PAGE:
Another boyhood hero of mine and possibly yours is gone.
This one was real special to me. The Retzlaff family lived not far from me growing up. Pete was a young dad and family man. We all knew he was a good football player, but we were equally in awe of him as a TV-Radio spokesperson for the Conte Luna pasta company.
The guy was essentially the prototype for Zach Ertz back in the day. Actually, he was the descendant of tight end/fullback methodology in the Pete Pihos/Bobby Walston evolutionary tree of receivers so unique to the Eagles’ offense at the midway point of the 20th century.
In fact, as a former collegiate fullback, Retzlaff showed perhaps the greatest yards-after-catch ability for a tight end we have ever seen in Eagles history.
But I’m getting ahead of myself…back to the Conte Luna thing…
Pete was gifted beyond mere football ability. He had the most musically perfect baritone announcing voice I’ve ever heard.
Handsome in a Nordic way, broad-shouldered and confident, he was a natural in front of a camera or a microphone. Local sponsors didn’t take long to figure out this guy could deliver a commercial message.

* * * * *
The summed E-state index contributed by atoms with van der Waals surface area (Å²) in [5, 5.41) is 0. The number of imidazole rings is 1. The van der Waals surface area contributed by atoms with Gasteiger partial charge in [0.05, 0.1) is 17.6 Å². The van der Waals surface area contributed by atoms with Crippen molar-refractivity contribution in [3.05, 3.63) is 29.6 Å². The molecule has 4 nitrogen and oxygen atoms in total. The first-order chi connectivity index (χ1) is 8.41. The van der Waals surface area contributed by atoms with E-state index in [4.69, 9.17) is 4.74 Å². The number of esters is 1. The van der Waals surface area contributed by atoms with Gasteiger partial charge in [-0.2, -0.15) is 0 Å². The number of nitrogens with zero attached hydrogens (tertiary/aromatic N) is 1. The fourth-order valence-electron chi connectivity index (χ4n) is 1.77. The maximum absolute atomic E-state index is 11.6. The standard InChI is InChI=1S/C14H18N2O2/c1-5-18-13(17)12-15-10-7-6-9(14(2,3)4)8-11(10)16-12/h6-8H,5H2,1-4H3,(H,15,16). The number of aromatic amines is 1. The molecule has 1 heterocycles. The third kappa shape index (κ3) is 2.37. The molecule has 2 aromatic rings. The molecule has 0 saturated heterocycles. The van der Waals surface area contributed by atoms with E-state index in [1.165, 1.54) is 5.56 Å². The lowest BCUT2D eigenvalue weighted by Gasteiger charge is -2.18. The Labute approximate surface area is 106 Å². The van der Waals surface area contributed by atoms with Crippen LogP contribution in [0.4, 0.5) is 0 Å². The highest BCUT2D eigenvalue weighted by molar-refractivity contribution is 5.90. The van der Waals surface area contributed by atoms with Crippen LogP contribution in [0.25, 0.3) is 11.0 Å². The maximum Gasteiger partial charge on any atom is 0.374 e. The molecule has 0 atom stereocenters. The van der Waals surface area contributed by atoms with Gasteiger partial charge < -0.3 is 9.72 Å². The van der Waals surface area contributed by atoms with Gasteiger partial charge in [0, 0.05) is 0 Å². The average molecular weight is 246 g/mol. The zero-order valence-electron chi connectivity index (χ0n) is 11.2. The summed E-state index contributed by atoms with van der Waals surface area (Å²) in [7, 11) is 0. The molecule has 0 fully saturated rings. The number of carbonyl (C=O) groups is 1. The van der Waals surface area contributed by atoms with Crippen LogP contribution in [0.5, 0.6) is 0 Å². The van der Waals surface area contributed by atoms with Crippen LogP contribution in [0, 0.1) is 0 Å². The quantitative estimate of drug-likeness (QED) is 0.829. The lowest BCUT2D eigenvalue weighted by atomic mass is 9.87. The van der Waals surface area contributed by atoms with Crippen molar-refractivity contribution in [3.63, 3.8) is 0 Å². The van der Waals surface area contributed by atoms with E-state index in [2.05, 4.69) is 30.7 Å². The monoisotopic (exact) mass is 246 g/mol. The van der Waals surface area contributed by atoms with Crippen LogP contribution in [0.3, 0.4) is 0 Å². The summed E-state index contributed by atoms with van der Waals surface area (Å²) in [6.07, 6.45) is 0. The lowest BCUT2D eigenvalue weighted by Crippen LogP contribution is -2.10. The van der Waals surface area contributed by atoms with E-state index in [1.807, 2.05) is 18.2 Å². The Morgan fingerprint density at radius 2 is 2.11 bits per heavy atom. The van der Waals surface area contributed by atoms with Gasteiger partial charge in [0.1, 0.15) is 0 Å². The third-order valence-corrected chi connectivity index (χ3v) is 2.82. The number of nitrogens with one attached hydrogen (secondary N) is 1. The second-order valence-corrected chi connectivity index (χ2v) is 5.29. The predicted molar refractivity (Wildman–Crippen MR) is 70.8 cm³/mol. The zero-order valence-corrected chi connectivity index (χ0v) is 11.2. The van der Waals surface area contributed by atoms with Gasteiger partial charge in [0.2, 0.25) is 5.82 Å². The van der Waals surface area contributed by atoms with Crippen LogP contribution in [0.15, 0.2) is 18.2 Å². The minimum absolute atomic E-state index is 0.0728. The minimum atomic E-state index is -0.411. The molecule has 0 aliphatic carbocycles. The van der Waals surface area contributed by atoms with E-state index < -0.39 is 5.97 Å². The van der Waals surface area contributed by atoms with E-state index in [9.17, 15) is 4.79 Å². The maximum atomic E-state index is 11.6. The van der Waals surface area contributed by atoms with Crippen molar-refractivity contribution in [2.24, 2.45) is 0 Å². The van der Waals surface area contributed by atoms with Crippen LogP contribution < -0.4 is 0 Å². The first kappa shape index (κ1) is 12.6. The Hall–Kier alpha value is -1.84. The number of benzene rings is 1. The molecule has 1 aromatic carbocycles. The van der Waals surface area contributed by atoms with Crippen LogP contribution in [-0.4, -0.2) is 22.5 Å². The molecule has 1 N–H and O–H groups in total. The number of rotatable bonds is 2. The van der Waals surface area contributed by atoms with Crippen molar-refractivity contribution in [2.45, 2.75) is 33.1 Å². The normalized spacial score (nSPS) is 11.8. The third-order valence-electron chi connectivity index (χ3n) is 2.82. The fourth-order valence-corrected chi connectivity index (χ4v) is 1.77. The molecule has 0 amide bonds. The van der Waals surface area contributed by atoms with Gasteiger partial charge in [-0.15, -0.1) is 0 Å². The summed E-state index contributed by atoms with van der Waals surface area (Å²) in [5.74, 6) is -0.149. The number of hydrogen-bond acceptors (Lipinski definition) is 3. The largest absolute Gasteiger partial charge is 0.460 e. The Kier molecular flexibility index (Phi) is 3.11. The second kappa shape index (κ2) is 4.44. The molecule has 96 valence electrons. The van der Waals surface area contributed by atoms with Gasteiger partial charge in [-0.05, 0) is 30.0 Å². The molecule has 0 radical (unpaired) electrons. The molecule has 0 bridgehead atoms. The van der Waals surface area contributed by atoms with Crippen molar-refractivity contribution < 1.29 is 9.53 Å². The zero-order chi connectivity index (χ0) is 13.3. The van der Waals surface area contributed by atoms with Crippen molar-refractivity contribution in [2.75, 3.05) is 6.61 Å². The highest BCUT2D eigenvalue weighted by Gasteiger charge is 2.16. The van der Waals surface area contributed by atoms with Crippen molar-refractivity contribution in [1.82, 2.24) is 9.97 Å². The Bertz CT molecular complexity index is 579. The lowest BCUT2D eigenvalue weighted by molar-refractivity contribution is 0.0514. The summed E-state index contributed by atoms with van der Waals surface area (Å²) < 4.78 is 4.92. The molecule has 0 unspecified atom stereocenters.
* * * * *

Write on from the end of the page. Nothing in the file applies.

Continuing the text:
The Conte Luna company out of Norristown, Pa., signed him to a steady deal to plug their pasta products. Later on the company was renamed the Philadelphia Macaroni Company, with a raw ingredients supply factory located in Minot, North Dakota— not far from where Pete grew up.
I don’t know if you can dig up a Conte Luna audio of one of Pete’s commercials from the ’60’s, but if you can, you will be amazed by the dulcimer tones of his broadcasting presentation.